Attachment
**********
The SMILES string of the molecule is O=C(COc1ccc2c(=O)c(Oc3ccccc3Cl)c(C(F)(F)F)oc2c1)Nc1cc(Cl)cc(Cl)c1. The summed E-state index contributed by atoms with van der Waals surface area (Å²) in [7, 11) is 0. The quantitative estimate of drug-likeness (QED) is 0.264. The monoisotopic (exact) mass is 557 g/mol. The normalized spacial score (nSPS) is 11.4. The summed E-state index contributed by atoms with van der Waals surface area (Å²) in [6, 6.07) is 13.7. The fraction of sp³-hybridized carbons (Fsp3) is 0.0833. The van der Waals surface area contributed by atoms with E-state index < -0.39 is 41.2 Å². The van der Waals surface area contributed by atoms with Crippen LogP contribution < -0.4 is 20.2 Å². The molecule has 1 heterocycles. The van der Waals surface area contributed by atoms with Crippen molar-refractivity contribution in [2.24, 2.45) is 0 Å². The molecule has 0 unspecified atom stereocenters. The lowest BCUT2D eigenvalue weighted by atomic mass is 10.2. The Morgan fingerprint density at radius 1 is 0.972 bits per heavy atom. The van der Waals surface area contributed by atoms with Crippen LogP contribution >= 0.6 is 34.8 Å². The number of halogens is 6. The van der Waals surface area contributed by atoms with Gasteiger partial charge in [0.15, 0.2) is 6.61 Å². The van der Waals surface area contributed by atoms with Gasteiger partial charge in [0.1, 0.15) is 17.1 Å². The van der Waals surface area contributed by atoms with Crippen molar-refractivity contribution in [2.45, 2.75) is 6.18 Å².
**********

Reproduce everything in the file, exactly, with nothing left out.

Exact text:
The SMILES string of the molecule is O=C(COc1ccc2c(=O)c(Oc3ccccc3Cl)c(C(F)(F)F)oc2c1)Nc1cc(Cl)cc(Cl)c1. The summed E-state index contributed by atoms with van der Waals surface area (Å²) in [7, 11) is 0. The quantitative estimate of drug-likeness (QED) is 0.264. The monoisotopic (exact) mass is 557 g/mol. The normalized spacial score (nSPS) is 11.4. The summed E-state index contributed by atoms with van der Waals surface area (Å²) in [6, 6.07) is 13.7. The fraction of sp³-hybridized carbons (Fsp3) is 0.0833. The van der Waals surface area contributed by atoms with E-state index < -0.39 is 41.2 Å². The van der Waals surface area contributed by atoms with Crippen LogP contribution < -0.4 is 20.2 Å². The molecule has 1 heterocycles. The van der Waals surface area contributed by atoms with Crippen molar-refractivity contribution in [2.24, 2.45) is 0 Å². The molecule has 0 unspecified atom stereocenters. The lowest BCUT2D eigenvalue weighted by atomic mass is 10.2. The Morgan fingerprint density at radius 1 is 0.972 bits per heavy atom. The van der Waals surface area contributed by atoms with Crippen LogP contribution >= 0.6 is 34.8 Å². The number of halogens is 6. The van der Waals surface area contributed by atoms with Gasteiger partial charge in [0.15, 0.2) is 6.61 Å². The van der Waals surface area contributed by atoms with Gasteiger partial charge in [0.1, 0.15) is 17.1 Å². The van der Waals surface area contributed by atoms with Crippen molar-refractivity contribution in [2.45, 2.75) is 6.18 Å².